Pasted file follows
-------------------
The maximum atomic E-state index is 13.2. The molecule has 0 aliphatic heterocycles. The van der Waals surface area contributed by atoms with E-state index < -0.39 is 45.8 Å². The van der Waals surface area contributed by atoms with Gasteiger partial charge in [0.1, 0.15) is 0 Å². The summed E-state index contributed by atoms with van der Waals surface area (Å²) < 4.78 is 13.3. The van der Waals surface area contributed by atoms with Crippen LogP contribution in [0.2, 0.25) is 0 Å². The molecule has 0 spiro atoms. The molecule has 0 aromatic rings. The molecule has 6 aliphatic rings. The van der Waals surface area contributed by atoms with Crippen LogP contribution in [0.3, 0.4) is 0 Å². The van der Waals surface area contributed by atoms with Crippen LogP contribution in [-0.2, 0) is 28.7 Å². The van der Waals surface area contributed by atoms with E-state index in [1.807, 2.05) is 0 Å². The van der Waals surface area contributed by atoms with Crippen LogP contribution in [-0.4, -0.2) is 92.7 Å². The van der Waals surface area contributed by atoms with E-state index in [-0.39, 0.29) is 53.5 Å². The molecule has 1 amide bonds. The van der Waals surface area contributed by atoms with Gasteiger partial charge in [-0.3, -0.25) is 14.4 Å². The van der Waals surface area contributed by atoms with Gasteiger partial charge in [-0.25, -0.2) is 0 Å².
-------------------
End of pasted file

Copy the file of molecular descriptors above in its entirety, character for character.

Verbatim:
The maximum atomic E-state index is 13.2. The molecule has 0 aliphatic heterocycles. The van der Waals surface area contributed by atoms with E-state index < -0.39 is 45.8 Å². The van der Waals surface area contributed by atoms with Gasteiger partial charge in [0.1, 0.15) is 0 Å². The summed E-state index contributed by atoms with van der Waals surface area (Å²) < 4.78 is 13.3. The van der Waals surface area contributed by atoms with Crippen LogP contribution in [0.2, 0.25) is 0 Å². The molecule has 0 spiro atoms. The molecule has 0 aromatic rings. The molecule has 6 aliphatic rings. The van der Waals surface area contributed by atoms with Crippen LogP contribution in [0.3, 0.4) is 0 Å². The van der Waals surface area contributed by atoms with Crippen LogP contribution in [-0.2, 0) is 28.7 Å². The van der Waals surface area contributed by atoms with E-state index in [1.807, 2.05) is 0 Å². The van der Waals surface area contributed by atoms with Crippen LogP contribution in [-0.4, -0.2) is 92.7 Å². The van der Waals surface area contributed by atoms with E-state index in [-0.39, 0.29) is 53.5 Å². The molecule has 1 amide bonds. The van der Waals surface area contributed by atoms with Gasteiger partial charge in [-0.3, -0.25) is 14.4 Å². The van der Waals surface area contributed by atoms with Gasteiger partial charge in [-0.25, -0.2) is 0 Å².